First, they are slipping in the polls. A YouGov poll has them at only 7%, a massive slippage from their previous double figures polling and triumphs like the 2014 European election results where the achieved 26.6% of the vote and 24 MEPs. At the last General Election in 2015 they managed nearly 13% of the national vote, 3.8m votes, but only won one seat.
Second, and probably of more symbolic importance, they are losing credibility. The only UKIP MP, Douglas Carswell, left the Party after having successfully defected from the Tories and defended his Clacton seat in a by-election in 2014, and again in 2015. But their new leader, Paul Nuttall, failed dramatically in Stoke in 2017, getting only a quarter of the vote in a seat seen as a prime UKIP target. More importantly the Party seemed riven by internal faction fighting after 2015 and the departure of Nigel Farage as leader.
Nigel Farage – still an MEP – was widely expected to contest a strong “Brexit” constituency in the surprise 2017 General Election. He has declined to stand. He vaingloriously claims he could “easily” win a seat (at the 8th attempt) but has selflessly decided to stay in the European Parliament (collecting his larger than an MPs salary) instead.
But Farage’s actions speak much louder than his words – he clearly does not really expect a UKIP “surge” but quite the contrary – UKIP is about to retreat.
The Conservatives are now main ‘Brexit’, anti-immigration, pro-Grammar Schools, Party and for those UKIP voters motivated by these sorts of issues there’s little point voting for an alternative.
If they are UKIPpers of a more socially-minded stripe – what might be called the ‘nationalist-socialist’* wing – the have the now pro-Brexit Labour of Jeremy Corbyn to vote for. Labour has made it clear they will follow “the will of the people” and make sure Brexit happens, so if you are a former Labour voter who was lured away by UKIP, why not return?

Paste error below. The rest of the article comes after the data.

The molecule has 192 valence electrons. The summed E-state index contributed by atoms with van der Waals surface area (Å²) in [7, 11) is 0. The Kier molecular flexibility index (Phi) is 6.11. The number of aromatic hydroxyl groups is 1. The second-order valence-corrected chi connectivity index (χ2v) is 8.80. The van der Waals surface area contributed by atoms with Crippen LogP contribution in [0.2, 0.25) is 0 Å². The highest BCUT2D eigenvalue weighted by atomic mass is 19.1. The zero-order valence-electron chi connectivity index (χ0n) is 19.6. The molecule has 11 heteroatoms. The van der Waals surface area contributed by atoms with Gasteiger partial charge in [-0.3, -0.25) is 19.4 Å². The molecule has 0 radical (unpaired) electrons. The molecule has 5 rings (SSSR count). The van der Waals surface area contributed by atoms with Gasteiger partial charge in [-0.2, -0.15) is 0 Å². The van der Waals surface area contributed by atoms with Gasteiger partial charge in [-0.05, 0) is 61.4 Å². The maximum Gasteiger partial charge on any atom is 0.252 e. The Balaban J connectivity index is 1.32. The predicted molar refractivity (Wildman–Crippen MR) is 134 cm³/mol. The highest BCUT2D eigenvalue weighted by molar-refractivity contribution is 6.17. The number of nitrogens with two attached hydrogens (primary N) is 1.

Of course these sorts of trends aren’t absolutes – lots of UKIPs 2m voters in 2015 will stick with tem in 2017, but not enough, or enough in concentrated areas, to win any MPs.
A LESSON FROM HISTORY – THE NATIONAL FRONT IN THE 70s
There is a small historical parallel here. In the 1970s we had a, much smaller, far-right Party emerging and starting to make an impact on UK politics – the National Front (NF). The NF were a more ‘classic’ neo-fascist Party focused on (black) immigration but with a broad spectrum of far-right policies. And, unlike UKIP, they were also in the classic fascist mold of an “action Party” – carry-out provocative and intimidating demonstrations in migrant areas.
The NF also stood in elections. They were very small compared to recent UKIP performance – the gained only 0.1% of the vote in the 1970 General Election, but they started to grow and by Feb 1974 they were up to 0.2% and then doubled their vote to 0.4% in Oct 74. By May 1977 they gained over 100,000 votes in the Greater London Council Elections and were able to field 303 candidates in the 1979 General Election gaining 0.6% (nearly 200,000).
After 1979 the NF went into steep decline and disintegrated in factional in-fighting.
One reason for the decline was undoubtedly the ferocious and popular anti-fascist campaigns of Rock Against Racism, the Anti Nazi League and others who both mobilized opinion and fought the NF in the streets*.
But the main reason for NFs collapse was undoubtedly the election of Margaret Thatcher’s right-wing and much more anti-immigration Conservatives in 1979. A lot of what the NF were demanding about immigration looked set to be implemented by Thatcher, undermining the NFs reason for existence.
The lesson here is that once the Tories converted – as Theresa May put it “we are all Brexiteers now” – there is little room left for UKIP?
*(I confess was one of those organizing quite a lot of the latter and have the convictions to prove it).